Jan 30, 2020 - Health

The economics of abortion

Illustration: Sarah Grillo/Axios

The economic consequences of medical decisions can be enormous. One of the most financially momentous medical decisions that any doctor can make is to deny a woman an abortion.

Driving the news: A new NBER report looks at the difference in financial outcomes between women who narrowly qualified for abortions and those who narrowly didn't. The report finds "a large and persistent increase in financial distress" for the latter group.

Why it matters: It's estimated that roughly one out of every four American women will have an abortion during her reproductive years, but the procedure remains largely taboo.

A separate report from Rhia Ventures reveals just how much ignorance around the subject reigns:

  • 69% of women with health insurance currently do not know whether their coverage includes abortion.
  • Only 37% of benefits managers and human resource leaders interviewed for the Rhia report knew if their health plans covered abortion.

By the numbers: Women in the NBER study who were turned away from having an abortion were 81% more likely than their abortion-receiving counterparts to be evicted or declared bankrupt.

Of note: The NBER report was based on 1,000 women seeking abortions at 30 clinics in 21 states. Rhia based its research on different sources, including interviewing managers at 39 companies.

Go deeper: How many steps it takes to get an abortion in each state

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Warren: A national law should protect abortion rights

Photo: Joe Raedle/Getty Images

Sen. Elizabeth Warren firmly stated during the Democratic debate on Friday night that the United States cannot rely on the Supreme Court to protect abortion rights.

"I've lived in an America in which abortion was illegal. Rich women still got abortions, and that's what we have to remember about this. States are heading toward trying to ban abortion outright."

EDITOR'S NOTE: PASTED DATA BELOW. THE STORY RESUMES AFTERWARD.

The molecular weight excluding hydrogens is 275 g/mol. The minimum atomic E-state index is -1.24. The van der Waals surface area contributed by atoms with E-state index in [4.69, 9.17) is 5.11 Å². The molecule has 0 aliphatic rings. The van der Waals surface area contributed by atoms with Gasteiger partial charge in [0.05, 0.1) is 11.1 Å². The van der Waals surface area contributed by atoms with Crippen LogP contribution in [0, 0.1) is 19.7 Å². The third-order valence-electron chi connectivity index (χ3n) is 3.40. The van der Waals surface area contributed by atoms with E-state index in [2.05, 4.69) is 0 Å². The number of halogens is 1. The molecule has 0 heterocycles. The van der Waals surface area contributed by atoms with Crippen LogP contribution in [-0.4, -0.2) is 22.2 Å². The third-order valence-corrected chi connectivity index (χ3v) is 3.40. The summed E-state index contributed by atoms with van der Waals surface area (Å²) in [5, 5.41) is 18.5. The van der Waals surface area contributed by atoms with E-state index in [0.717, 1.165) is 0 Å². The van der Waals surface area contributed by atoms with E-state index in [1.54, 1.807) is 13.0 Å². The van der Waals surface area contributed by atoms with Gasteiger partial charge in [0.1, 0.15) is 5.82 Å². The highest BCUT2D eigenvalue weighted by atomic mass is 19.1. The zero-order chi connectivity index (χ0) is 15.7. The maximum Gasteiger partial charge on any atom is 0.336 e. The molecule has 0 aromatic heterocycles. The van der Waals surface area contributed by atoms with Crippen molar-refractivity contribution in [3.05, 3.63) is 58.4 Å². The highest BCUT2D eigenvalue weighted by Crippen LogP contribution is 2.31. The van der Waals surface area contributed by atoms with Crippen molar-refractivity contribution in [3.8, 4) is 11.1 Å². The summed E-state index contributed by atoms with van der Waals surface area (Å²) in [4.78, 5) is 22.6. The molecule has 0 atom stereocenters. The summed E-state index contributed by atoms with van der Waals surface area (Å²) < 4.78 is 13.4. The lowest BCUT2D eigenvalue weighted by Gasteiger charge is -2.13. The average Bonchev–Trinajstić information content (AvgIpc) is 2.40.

Mississippi's six-week abortion ban struck down by three-judge panel

Photo: OLIVIER DOULIERY/AFP via Getty Images

The Fifth Circuit Court of Appeals blocked Mississippi's six-week abortion ban on Thursday, indicating the three-judge panel finds the law unconstitutional.

The state of play: The ruling upholds a lower court's May 2019 decision. The Fifth Circuit struck down a 15-week abortion ban in December passed in Mississippi last year.

Where top 2020 Democrats stand on abortion policy

Warren, Biden and Sanders debate on Jan. 14 in Des Moines, Iowa. Photo: Scott Olson/Getty Images

2020 Democrats have pitched policies for reproductive health as the most restrictive abortion laws in generations are being challenged in courts across America's red states.

Catch up quick: Most Democratic candidates agree on two things: codifying Roe v. Wade and reversing the Trump administration's Title X gag rule. But, candidates' personal voting histories on reproductive rights remains a sticking point: Joe Biden, Elizabeth Warren and Amy Klobuchar all previously voted for the Hyde Amendment, Politico reports.

Go deeperArrowUpdated Feb 5, 2020 - Politics & Policy